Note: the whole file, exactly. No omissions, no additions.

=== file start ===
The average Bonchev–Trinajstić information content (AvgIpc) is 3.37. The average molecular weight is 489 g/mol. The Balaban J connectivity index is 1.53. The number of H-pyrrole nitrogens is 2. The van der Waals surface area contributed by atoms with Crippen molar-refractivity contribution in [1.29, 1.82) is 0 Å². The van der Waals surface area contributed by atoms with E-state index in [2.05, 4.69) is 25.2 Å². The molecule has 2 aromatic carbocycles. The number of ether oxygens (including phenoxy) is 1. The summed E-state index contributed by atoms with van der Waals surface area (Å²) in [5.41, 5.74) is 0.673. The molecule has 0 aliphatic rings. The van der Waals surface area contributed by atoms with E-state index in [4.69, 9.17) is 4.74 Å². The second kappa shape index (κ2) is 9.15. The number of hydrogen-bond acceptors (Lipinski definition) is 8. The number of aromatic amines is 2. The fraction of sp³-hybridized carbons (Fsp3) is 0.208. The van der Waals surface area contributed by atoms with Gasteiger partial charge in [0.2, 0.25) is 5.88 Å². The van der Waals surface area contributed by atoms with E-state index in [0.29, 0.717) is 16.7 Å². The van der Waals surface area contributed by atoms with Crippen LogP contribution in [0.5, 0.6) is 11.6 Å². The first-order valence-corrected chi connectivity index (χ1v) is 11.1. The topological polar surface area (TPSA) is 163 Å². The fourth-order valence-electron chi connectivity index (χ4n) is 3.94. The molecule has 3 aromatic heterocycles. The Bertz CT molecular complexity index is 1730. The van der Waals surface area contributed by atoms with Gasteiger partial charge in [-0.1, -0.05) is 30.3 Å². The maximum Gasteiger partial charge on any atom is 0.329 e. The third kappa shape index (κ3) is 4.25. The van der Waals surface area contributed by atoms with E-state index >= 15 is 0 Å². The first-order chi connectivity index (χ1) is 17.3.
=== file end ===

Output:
The average Bonchev–Trinajstić information content (AvgIpc) is 3.37. The average molecular weight is 489 g/mol. The Balaban J connectivity index is 1.53. The number of H-pyrrole nitrogens is 2. The van der Waals surface area contributed by atoms with Crippen molar-refractivity contribution in [1.29, 1.82) is 0 Å². The van der Waals surface area contributed by atoms with E-state index in [2.05, 4.69) is 25.2 Å². The molecule has 2 aromatic carbocycles. The number of ether oxygens (including phenoxy) is 1. The summed E-state index contributed by atoms with van der Waals surface area (Å²) in [5.41, 5.74) is 0.673. The molecule has 0 aliphatic rings. The van der Waals surface area contributed by atoms with E-state index in [4.69, 9.17) is 4.74 Å². The second kappa shape index (κ2) is 9.15. The number of hydrogen-bond acceptors (Lipinski definition) is 8. The number of aromatic amines is 2. The fraction of sp³-hybridized carbons (Fsp3) is 0.208. The van der Waals surface area contributed by atoms with Gasteiger partial charge in [0.2, 0.25) is 5.88 Å². The van der Waals surface area contributed by atoms with E-state index in [0.29, 0.717) is 16.7 Å². The van der Waals surface area contributed by atoms with Crippen LogP contribution in [0.5, 0.6) is 11.6 Å². The first-order valence-corrected chi connectivity index (χ1v) is 11.1. The topological polar surface area (TPSA) is 163 Å². The fourth-order valence-electron chi connectivity index (χ4n) is 3.94. The molecule has 3 aromatic heterocycles. The Bertz CT molecular complexity index is 1730. The van der Waals surface area contributed by atoms with Gasteiger partial charge in [-0.1, -0.05) is 30.3 Å². The maximum Gasteiger partial charge on any atom is 0.329 e. The third kappa shape index (κ3) is 4.25. The van der Waals surface area contributed by atoms with E-state index >= 15 is 0 Å². The first-order chi connectivity index (χ1) is 17.3.